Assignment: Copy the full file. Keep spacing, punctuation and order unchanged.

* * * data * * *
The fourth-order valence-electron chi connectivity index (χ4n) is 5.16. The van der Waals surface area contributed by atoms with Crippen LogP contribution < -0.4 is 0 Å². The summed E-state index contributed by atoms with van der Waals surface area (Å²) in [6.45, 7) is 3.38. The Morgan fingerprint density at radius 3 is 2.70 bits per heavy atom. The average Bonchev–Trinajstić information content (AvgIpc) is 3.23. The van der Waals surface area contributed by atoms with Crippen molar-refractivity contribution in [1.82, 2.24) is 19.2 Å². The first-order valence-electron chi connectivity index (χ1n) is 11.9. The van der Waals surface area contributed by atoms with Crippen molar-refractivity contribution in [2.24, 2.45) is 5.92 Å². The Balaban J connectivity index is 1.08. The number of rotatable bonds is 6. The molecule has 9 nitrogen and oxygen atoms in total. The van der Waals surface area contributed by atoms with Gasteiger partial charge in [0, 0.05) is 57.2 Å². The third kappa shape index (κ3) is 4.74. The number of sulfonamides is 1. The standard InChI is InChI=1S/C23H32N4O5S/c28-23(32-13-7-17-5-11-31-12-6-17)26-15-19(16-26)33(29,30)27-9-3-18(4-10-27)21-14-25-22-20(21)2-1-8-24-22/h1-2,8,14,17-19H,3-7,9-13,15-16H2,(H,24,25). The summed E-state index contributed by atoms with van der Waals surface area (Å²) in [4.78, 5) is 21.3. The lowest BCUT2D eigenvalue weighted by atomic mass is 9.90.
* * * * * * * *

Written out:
The fourth-order valence-electron chi connectivity index (χ4n) is 5.16. The van der Waals surface area contributed by atoms with Crippen LogP contribution < -0.4 is 0 Å². The summed E-state index contributed by atoms with van der Waals surface area (Å²) in [6.45, 7) is 3.38. The Morgan fingerprint density at radius 3 is 2.70 bits per heavy atom. The average Bonchev–Trinajstić information content (AvgIpc) is 3.23. The van der Waals surface area contributed by atoms with Crippen molar-refractivity contribution in [1.82, 2.24) is 19.2 Å². The first-order valence-electron chi connectivity index (χ1n) is 11.9. The van der Waals surface area contributed by atoms with Crippen molar-refractivity contribution in [2.24, 2.45) is 5.92 Å². The Balaban J connectivity index is 1.08. The number of rotatable bonds is 6. The molecule has 9 nitrogen and oxygen atoms in total. The van der Waals surface area contributed by atoms with Gasteiger partial charge in [0, 0.05) is 57.2 Å². The third kappa shape index (κ3) is 4.74. The number of sulfonamides is 1. The standard InChI is InChI=1S/C23H32N4O5S/c28-23(32-13-7-17-5-11-31-12-6-17)26-15-19(16-26)33(29,30)27-9-3-18(4-10-27)21-14-25-22-20(21)2-1-8-24-22/h1-2,8,14,17-19H,3-7,9-13,15-16H2,(H,24,25). The summed E-state index contributed by atoms with van der Waals surface area (Å²) in [4.78, 5) is 21.3. The lowest BCUT2D eigenvalue weighted by atomic mass is 9.90.